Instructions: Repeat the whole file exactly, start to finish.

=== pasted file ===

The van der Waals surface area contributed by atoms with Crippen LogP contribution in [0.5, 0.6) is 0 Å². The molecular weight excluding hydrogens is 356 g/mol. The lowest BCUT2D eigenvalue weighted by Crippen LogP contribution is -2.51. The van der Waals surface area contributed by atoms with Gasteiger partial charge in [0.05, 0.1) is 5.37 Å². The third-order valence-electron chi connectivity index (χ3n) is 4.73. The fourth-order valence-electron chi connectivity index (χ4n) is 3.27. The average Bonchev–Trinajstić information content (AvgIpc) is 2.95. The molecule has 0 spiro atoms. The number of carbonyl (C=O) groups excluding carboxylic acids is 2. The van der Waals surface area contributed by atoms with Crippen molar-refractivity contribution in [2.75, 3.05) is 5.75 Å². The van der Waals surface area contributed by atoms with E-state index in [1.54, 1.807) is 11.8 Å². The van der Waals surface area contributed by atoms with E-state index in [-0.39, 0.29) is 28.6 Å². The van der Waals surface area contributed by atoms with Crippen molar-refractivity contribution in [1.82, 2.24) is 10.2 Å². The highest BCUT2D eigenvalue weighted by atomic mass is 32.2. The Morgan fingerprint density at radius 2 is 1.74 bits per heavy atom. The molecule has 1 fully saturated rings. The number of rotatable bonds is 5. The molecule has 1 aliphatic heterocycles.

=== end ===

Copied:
The van der Waals surface area contributed by atoms with Crippen LogP contribution in [0.5, 0.6) is 0 Å². The molecular weight excluding hydrogens is 356 g/mol. The lowest BCUT2D eigenvalue weighted by Crippen LogP contribution is -2.51. The van der Waals surface area contributed by atoms with Gasteiger partial charge in [0.05, 0.1) is 5.37 Å². The third-order valence-electron chi connectivity index (χ3n) is 4.73. The fourth-order valence-electron chi connectivity index (χ4n) is 3.27. The average Bonchev–Trinajstić information content (AvgIpc) is 2.95. The molecule has 0 spiro atoms. The number of carbonyl (C=O) groups excluding carboxylic acids is 2. The van der Waals surface area contributed by atoms with Crippen molar-refractivity contribution in [2.75, 3.05) is 5.75 Å². The van der Waals surface area contributed by atoms with E-state index in [1.54, 1.807) is 11.8 Å². The van der Waals surface area contributed by atoms with E-state index in [-0.39, 0.29) is 28.6 Å². The van der Waals surface area contributed by atoms with Crippen molar-refractivity contribution in [1.82, 2.24) is 10.2 Å². The highest BCUT2D eigenvalue weighted by atomic mass is 32.2. The Morgan fingerprint density at radius 2 is 1.74 bits per heavy atom. The molecule has 1 fully saturated rings. The number of rotatable bonds is 5. The molecule has 1 aliphatic heterocycles.